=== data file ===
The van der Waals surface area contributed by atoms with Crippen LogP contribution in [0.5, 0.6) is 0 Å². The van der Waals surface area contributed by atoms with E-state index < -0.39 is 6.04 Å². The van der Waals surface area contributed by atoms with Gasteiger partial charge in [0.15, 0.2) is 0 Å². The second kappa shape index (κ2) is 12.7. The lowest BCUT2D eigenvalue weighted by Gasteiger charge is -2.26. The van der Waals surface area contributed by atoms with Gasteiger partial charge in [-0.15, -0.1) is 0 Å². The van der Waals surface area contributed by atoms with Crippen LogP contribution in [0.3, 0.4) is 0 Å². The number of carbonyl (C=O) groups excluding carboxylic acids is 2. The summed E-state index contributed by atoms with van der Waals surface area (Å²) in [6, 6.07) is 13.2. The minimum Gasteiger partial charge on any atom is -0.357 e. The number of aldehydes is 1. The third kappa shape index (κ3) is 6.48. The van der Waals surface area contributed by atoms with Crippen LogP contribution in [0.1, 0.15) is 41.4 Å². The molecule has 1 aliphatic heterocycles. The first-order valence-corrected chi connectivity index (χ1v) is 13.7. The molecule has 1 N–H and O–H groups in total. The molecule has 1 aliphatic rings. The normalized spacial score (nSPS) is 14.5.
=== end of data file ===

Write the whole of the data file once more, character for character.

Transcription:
The van der Waals surface area contributed by atoms with Crippen LogP contribution in [0.5, 0.6) is 0 Å². The van der Waals surface area contributed by atoms with E-state index < -0.39 is 6.04 Å². The van der Waals surface area contributed by atoms with Gasteiger partial charge in [0.15, 0.2) is 0 Å². The second kappa shape index (κ2) is 12.7. The lowest BCUT2D eigenvalue weighted by Gasteiger charge is -2.26. The van der Waals surface area contributed by atoms with Gasteiger partial charge in [-0.15, -0.1) is 0 Å². The van der Waals surface area contributed by atoms with Crippen LogP contribution in [0.3, 0.4) is 0 Å². The number of carbonyl (C=O) groups excluding carboxylic acids is 2. The summed E-state index contributed by atoms with van der Waals surface area (Å²) in [6, 6.07) is 13.2. The minimum Gasteiger partial charge on any atom is -0.357 e. The number of aldehydes is 1. The third kappa shape index (κ3) is 6.48. The van der Waals surface area contributed by atoms with Crippen LogP contribution in [0.1, 0.15) is 41.4 Å². The molecule has 1 aliphatic heterocycles. The first-order valence-corrected chi connectivity index (χ1v) is 13.7. The molecule has 1 N–H and O–H groups in total. The molecule has 1 aliphatic rings. The normalized spacial score (nSPS) is 14.5.